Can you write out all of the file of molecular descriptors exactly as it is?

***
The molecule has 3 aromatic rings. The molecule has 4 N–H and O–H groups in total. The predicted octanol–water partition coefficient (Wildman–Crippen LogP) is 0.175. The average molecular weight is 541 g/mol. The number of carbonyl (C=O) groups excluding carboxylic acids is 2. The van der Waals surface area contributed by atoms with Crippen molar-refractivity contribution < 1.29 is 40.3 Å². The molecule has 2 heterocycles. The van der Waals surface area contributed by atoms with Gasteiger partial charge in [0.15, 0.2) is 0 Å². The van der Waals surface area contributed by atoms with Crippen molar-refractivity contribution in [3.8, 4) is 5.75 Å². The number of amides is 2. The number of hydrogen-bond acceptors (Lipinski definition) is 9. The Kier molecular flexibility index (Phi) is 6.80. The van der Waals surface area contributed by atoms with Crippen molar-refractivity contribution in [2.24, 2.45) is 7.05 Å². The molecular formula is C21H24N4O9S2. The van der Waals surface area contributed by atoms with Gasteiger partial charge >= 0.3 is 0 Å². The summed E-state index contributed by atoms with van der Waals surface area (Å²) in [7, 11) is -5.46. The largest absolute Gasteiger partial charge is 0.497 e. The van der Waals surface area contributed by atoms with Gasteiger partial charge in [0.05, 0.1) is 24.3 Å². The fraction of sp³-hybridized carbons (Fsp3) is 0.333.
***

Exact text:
The molecule has 3 aromatic rings. The molecule has 4 N–H and O–H groups in total. The predicted octanol–water partition coefficient (Wildman–Crippen LogP) is 0.175. The average molecular weight is 541 g/mol. The number of carbonyl (C=O) groups excluding carboxylic acids is 2. The van der Waals surface area contributed by atoms with Crippen molar-refractivity contribution < 1.29 is 40.3 Å². The molecule has 2 heterocycles. The van der Waals surface area contributed by atoms with Gasteiger partial charge in [0.15, 0.2) is 0 Å². The van der Waals surface area contributed by atoms with Crippen molar-refractivity contribution in [3.8, 4) is 5.75 Å². The number of amides is 2. The number of hydrogen-bond acceptors (Lipinski definition) is 9. The Kier molecular flexibility index (Phi) is 6.80. The van der Waals surface area contributed by atoms with Crippen molar-refractivity contribution in [2.24, 2.45) is 7.05 Å². The molecular formula is C21H24N4O9S2. The van der Waals surface area contributed by atoms with Gasteiger partial charge >= 0.3 is 0 Å². The summed E-state index contributed by atoms with van der Waals surface area (Å²) in [7, 11) is -5.46. The largest absolute Gasteiger partial charge is 0.497 e. The van der Waals surface area contributed by atoms with Gasteiger partial charge in [0.05, 0.1) is 24.3 Å². The fraction of sp³-hybridized carbons (Fsp3) is 0.333.